Your Tax Return – What will you owe?

What will you owe blog header

For way too many business owners, their biggest stressor is, of course, tax. Or, more specifically, feeling completely in the dark about what they will owe.


Even the most prepared business owners often come to us, devastated that they saved for their tax bill all throughout the year, only to find the number on the return has come out WAY higher than expected!


If either of these resonate, let us reassure you – it’s not that you’re doing a bad job! It’s not that you’ve done the maths all wrong!

It’s just that there is a little more to predicting what you tax will be than simply setting aside 20%, and, the worst thing is, that the information explaining this is NOT readily available, or, if you can find it, it’s not written in plain and simple English!

So, here is your guide to getting a real good grasp on what you will owe on your tax return, and feeling fully prepared when the time comes!

If you are a Limited Company Director, scroll down, but if you’re a Sole Trader, stay right here!


Sole Traders

Do you have paid employment elsewhere?

  • If so, how much of your tax free personal allowance has it used? (for most people this is £12570 per year)
  • Also note down how much tax and National Insurance you have already paid through PAYE.


Is there any tax free allowance left?

  • Eg, if you’ve earned £10000 in employment, you should have £2570 available to be used as tax free profits from your self employment.
  • If your employment has gone over and above the tax free amount, you will technically be paying tax on ALL of your self employed profits.


What are your self employment profits?

  • This is all of your sales, minus any allowable expenses


20% of your profits should be what you owe in tax

  • As profits increase, for example over £50k, the tax rate increases too, so be aware of this (although, if you’re making this much, you should REALLY be operating as a Limited Company

(Blog Suggestion: When should I go from Sole trader to Limited Company?)


Will you need to make any National Insurance Contributions?

  • More on the rates below! But for now, if you have paid NI through employment, you should be good! If not, you will have some contributions to make!



Limited Company Directors

Are you employed by your company?

  • For most directors, taking the tax free allowance as a salary is the most tax effective way to get money out of the business, whilst reducing Corporation Tax 

What were your dividends?

  • After Corporation Tax, any profits left in your business are available for you to take as dividends (which are taxed at only 8.75%)
  • Note that dividends are usually declared at the end of your COMPANY’S financial year, which may not be in line with the tax year.

Eg, your company year end may be 31st December, but the tax year ends 5th April. Therefore, the dividends will be dated 31st December, and included in the tax year that finishes the following April 5th. Yes, this can get a bit confusing, but just get yourself a good accountant who will deal with all of this for you.

(Blog Suggestion: What is the difference between Salary and Dividends?)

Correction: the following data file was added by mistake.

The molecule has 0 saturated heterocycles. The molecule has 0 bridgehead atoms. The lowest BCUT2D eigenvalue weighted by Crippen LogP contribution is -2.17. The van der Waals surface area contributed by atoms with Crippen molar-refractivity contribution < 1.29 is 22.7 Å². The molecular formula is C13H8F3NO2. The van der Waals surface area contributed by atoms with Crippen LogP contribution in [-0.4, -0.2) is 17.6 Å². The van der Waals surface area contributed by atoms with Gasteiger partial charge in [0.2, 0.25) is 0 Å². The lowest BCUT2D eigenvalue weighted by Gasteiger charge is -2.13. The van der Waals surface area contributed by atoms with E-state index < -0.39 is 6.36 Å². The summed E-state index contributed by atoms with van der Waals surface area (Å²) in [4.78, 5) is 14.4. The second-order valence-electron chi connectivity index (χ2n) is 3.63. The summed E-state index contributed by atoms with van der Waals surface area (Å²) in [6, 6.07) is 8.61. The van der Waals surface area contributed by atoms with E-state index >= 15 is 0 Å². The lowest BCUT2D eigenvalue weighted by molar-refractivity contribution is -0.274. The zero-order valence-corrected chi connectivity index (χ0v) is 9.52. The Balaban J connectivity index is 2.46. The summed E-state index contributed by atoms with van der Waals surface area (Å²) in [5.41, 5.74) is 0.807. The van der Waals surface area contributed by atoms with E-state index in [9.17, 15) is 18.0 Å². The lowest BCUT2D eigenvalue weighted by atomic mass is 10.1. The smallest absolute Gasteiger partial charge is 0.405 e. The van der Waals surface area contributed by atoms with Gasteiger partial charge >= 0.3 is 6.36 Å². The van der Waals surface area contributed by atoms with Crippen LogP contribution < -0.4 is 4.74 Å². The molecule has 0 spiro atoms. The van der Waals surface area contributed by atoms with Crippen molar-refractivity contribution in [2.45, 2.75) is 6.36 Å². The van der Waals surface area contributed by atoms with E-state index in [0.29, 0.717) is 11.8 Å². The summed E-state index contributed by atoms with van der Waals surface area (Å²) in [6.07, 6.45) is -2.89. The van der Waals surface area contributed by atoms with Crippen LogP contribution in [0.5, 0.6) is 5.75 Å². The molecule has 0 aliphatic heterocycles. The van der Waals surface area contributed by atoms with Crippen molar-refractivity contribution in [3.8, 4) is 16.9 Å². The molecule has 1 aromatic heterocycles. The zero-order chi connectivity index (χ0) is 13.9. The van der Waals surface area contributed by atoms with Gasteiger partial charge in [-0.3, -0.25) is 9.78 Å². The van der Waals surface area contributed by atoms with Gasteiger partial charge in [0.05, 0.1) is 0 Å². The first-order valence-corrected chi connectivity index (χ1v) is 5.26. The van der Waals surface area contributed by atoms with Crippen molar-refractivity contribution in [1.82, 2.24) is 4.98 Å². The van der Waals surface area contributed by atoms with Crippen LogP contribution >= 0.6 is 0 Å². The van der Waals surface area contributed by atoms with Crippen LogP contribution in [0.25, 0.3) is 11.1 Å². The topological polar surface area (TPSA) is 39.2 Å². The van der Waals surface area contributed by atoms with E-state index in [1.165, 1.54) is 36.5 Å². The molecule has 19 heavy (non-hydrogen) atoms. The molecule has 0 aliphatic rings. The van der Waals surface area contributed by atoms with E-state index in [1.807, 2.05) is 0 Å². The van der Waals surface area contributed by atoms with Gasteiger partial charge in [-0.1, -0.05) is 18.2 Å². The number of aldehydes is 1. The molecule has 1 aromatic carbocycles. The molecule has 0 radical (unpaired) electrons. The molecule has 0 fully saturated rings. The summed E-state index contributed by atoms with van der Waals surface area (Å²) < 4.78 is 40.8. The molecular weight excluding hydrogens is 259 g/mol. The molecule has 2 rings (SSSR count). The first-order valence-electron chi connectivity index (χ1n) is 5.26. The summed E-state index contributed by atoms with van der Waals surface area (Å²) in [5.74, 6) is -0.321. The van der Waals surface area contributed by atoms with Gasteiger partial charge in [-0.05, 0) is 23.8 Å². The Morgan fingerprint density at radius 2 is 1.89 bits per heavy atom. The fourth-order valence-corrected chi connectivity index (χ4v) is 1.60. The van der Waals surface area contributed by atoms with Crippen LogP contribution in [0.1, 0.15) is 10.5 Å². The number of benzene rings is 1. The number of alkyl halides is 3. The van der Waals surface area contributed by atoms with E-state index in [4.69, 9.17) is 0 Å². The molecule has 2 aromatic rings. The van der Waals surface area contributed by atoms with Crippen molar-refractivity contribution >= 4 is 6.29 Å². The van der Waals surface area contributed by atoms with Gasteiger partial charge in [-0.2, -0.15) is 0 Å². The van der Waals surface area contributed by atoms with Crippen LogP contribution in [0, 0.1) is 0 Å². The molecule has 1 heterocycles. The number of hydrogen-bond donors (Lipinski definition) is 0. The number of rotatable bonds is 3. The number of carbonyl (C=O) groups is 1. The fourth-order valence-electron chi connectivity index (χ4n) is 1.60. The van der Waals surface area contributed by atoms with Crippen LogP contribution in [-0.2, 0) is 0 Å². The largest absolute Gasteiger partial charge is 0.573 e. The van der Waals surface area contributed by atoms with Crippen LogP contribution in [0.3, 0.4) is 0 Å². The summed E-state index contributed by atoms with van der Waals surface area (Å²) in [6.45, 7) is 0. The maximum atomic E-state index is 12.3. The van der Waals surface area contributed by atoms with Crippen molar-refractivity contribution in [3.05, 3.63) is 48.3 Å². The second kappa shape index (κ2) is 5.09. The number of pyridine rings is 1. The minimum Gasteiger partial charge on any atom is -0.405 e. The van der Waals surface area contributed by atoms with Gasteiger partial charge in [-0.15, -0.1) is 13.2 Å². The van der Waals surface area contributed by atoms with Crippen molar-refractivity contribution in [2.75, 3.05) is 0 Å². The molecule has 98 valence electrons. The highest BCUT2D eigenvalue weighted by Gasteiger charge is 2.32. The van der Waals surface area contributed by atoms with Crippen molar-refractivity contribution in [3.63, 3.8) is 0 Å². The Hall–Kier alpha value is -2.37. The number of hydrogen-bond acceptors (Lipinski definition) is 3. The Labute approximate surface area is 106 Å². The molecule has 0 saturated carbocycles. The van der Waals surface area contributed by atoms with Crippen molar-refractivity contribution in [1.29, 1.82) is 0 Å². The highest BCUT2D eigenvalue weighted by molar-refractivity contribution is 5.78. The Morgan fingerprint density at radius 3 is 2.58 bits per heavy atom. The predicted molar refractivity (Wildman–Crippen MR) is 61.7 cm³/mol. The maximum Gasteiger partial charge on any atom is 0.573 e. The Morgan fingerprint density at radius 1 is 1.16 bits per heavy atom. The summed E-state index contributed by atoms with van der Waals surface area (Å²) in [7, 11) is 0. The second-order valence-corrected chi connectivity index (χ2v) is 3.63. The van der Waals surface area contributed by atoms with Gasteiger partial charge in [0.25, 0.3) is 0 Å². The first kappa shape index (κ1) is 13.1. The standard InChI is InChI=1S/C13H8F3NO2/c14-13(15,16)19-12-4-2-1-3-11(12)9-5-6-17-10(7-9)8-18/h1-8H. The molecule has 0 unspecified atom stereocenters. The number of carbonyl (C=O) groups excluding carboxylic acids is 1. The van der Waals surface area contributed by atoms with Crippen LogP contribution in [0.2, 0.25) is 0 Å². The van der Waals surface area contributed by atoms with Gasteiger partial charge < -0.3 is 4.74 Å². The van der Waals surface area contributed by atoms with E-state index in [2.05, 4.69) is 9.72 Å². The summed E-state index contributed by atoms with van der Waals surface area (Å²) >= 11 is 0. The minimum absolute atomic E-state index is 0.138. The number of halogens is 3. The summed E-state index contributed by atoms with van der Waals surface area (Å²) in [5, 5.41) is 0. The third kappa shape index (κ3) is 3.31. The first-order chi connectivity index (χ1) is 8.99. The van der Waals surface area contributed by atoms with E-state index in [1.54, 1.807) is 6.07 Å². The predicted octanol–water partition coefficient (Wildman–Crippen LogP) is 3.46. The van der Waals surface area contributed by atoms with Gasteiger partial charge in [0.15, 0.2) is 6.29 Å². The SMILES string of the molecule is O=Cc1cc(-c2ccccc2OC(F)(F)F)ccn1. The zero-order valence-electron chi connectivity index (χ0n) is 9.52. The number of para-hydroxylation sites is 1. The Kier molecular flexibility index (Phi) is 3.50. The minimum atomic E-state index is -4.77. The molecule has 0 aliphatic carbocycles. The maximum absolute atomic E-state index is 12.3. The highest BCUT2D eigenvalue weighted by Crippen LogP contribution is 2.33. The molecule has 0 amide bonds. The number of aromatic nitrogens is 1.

What is your total income?

  • Tax rates and personal allowance rates change after the £50k & £100k income mark, so if you’re doing well enough to be up there, do seek clarification on what changes this means to your tax!



Great, but are there any other considerations?

If you’re completing your own tax return, you will see the pages and pages of questions asking about all kinds of other income, benefits & expenses that you may have had.


Instead of getting bogged down in them all, our general rule of thumb is – 



But, some of the factors that DO commonly apply are…

  • Property Income
  • Pension Contributions or Payments Out
  • Student Loans
  • Child Benefit
  • Marriage Allowance
  • Other Shares & Dividends


If you are starting to get into complex territory by adding a few of these into the mix, we really do recommend you do yourself a favour and outsource your tax return to an a professional!


Okay, you mentioned National Insurance Contributions…?

Yes, we did!

If you are employed, then most likely you have made NI Contributions through your employment. And, NI Contributions are not made from dividends. (You can make voluntary contributions to top yourself up though…)


So, as a Sole Trader, it’s looking like this will apply to you.

Here are the current National Insurance rates (as of 23/24):

  • Profits less than £6725?You owe nothing! But you can make voluntary contributions to ensure you are covered for your pension
  • Profits between £6725-£12570?Although you may have escaped without tax, you will have to make Class 2 National Insurance Contributions at a flat rate of £3.45 per week (23/24 tax year)
  • Profits between £12570-£50070?9% of this band of profit will be due as Class 4 National Insurance Contributions (23/24 tax year)
  • And if you’re lucky enough to have profits of over £50070? Firstly, we BEG you to look into trading as a Limited Company  And you will owe a further 2% of those profits in Class 4 contributions.


One last thing! And sorry, this might hurt …

If the tax you owe from your self-assessment tax return is more than £1000, HMRC will ask for 2 payments on account.

Each will be 50% of the tax owed, meaning that you’ll have paid the tax, and then the same amount again ‘in advance’ for the following year.

The first time it happens … this hurts! Then it does even out a bit. But, being prepared in advance is going to save you a lot or tears!


Don’t like the sound of the maths?

All of our clients receive in depth tax estimations throughout the year, as well as a tax planning meetings and regular business reviews so there are no nasty surprises, and they can sleep easy knowing they‘re as tax efficient as possible! Let’s have a chat!